The mother of the Pope’s personal secretary has passed away
By Robert Moynihan, reporting from Rome
A Sad Moment
Yesterday, October 21, Gertrud Gänswein, the 78-year-old mother of Pope Benedict’s personal secretary, Msgr. Georg Gänswein, passed away at her home in Freiburg, Germany.
Her death was unexpected.
She had appeared in vibrant health just two months ago at the celebrations for the 25th anniversary of the priestly ordination of her son (photo left) and she was at the time received in an audience by Pope Benedict XVI (photo below).
A Vatican announcement did not explain the cause of her death, but the Osservatore Romano today lamented her “unexpected” passing.
Today the Osservatore Romano published condolences from several Vatican dicasteries, including the Press Office, the Swiss Guard and the community of Vatican workers.
The Italian writer Alessandra Borghese, a friend of don Georg, in an article published four months ago, on June 11, in Gente, said that Msgr. Georg’s relationship with his mother was “decisive and fundamental” for his priestly vocation, and that this relationship was then still “extremely close.”
In an interview two years ago, Msgr. Georg said his mother was “a woman who above all knew how to give answers to the questions of her children.”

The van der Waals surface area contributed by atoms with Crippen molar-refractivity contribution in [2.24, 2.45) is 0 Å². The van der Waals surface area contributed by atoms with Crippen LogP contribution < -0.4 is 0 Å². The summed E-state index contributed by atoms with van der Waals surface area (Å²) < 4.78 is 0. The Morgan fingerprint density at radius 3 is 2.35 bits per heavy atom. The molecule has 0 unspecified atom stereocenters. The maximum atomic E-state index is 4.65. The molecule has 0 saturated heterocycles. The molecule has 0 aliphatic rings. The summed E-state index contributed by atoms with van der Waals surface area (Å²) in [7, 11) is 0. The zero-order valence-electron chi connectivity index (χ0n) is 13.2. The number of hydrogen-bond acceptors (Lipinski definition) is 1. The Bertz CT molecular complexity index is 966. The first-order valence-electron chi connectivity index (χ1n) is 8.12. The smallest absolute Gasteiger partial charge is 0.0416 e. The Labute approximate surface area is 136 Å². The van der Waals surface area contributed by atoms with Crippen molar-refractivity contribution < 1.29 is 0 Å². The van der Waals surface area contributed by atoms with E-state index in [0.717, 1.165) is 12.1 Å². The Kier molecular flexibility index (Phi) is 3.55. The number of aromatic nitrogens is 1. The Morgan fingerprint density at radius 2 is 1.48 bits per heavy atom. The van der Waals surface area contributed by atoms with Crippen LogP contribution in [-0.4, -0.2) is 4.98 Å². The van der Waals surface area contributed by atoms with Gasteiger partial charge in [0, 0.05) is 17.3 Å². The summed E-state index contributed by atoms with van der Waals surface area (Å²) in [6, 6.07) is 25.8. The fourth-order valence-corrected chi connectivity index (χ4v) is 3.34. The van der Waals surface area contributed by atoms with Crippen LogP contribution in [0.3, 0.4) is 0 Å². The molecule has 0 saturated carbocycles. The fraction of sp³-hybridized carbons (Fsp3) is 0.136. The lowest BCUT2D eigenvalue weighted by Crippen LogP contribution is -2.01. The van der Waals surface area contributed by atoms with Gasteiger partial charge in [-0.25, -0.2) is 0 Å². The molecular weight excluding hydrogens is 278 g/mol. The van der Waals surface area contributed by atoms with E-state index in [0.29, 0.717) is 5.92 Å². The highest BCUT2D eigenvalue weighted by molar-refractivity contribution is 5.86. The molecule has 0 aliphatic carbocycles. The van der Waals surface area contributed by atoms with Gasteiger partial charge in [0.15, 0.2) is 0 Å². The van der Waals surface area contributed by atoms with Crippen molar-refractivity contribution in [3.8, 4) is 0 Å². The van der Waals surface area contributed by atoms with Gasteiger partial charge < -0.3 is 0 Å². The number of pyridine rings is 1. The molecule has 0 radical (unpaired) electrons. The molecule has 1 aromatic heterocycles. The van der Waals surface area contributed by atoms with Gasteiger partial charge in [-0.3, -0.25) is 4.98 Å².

We at Inside the Vatican would like to add our condolences and prayers to all those in Rome and throughout the Church who sympathize with Msgr. Gaenswein at this sorrowful moment.
May the soul of Gertrud Gänswein rest in peace. Amen.
For more information about Monsignor Gaenswein’s life and work as the Pope’s private secretary, here is a link to a long, detailed interview Gaenswein gave two years ago: https://www.freerepublic.com/focus/f-religion/1872642/posts.
For other photographs from the anniversary celebration two months ago: https://www.suedkurier.de/_/tools/diaview.html?prev=true&_CMTREE=614200&_CMELEM=1)
How To Be a Good Pope
Yesterday at his General Audience, Benedict spoke about to St. Bernard of Clairvaux (1090-1153).
St. Bernard is particularly famous for two writings: one a mystical interpretation of Solomon’s Song of Songs (also known as the Canticle of Canticles) as a poem about Christ’s love for his Church, the other a letter to the then-reigning Pope about how to be a good Pope.
And the Pope touched on these two passages in his teaching yesterday (the text was spoken in Italian, and translated by Zenit). Here is the complete text:
Pope’s Catechesis, Wednesday, October 21, 2009
Dear brothers and sisters,